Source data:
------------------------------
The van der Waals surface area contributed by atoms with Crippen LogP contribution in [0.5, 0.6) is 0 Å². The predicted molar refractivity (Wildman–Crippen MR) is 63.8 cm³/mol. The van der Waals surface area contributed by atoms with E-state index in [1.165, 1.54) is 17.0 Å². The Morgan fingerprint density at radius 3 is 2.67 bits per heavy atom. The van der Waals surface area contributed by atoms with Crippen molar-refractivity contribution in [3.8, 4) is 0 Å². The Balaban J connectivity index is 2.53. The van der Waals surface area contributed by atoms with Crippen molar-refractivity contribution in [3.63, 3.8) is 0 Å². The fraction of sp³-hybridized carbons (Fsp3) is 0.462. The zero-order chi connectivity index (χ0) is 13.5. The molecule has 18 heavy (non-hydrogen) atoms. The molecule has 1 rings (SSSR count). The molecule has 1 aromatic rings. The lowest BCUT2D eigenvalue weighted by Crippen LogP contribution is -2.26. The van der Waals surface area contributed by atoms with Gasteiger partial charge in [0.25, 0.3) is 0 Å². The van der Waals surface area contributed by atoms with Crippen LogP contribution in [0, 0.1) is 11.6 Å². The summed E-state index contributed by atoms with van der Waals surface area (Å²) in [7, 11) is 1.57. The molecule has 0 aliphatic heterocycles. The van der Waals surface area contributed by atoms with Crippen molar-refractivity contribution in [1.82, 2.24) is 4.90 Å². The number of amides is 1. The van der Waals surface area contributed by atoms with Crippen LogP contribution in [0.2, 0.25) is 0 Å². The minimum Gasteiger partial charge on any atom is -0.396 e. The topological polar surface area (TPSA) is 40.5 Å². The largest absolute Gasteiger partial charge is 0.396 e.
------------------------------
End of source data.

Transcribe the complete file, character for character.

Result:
The van der Waals surface area contributed by atoms with Crippen LogP contribution in [0.5, 0.6) is 0 Å². The predicted molar refractivity (Wildman–Crippen MR) is 63.8 cm³/mol. The van der Waals surface area contributed by atoms with E-state index in [1.165, 1.54) is 17.0 Å². The Morgan fingerprint density at radius 3 is 2.67 bits per heavy atom. The van der Waals surface area contributed by atoms with Crippen molar-refractivity contribution in [3.8, 4) is 0 Å². The Balaban J connectivity index is 2.53. The van der Waals surface area contributed by atoms with Crippen molar-refractivity contribution in [3.63, 3.8) is 0 Å². The fraction of sp³-hybridized carbons (Fsp3) is 0.462. The zero-order chi connectivity index (χ0) is 13.5. The molecule has 18 heavy (non-hydrogen) atoms. The molecule has 1 rings (SSSR count). The molecule has 1 aromatic rings. The lowest BCUT2D eigenvalue weighted by Crippen LogP contribution is -2.26. The van der Waals surface area contributed by atoms with Gasteiger partial charge in [0.25, 0.3) is 0 Å². The van der Waals surface area contributed by atoms with Crippen LogP contribution in [0, 0.1) is 11.6 Å². The summed E-state index contributed by atoms with van der Waals surface area (Å²) in [7, 11) is 1.57. The molecule has 0 aliphatic heterocycles. The van der Waals surface area contributed by atoms with Crippen molar-refractivity contribution in [1.82, 2.24) is 4.90 Å². The number of amides is 1. The van der Waals surface area contributed by atoms with Crippen LogP contribution in [0.2, 0.25) is 0 Å². The minimum Gasteiger partial charge on any atom is -0.396 e. The topological polar surface area (TPSA) is 40.5 Å². The largest absolute Gasteiger partial charge is 0.396 e.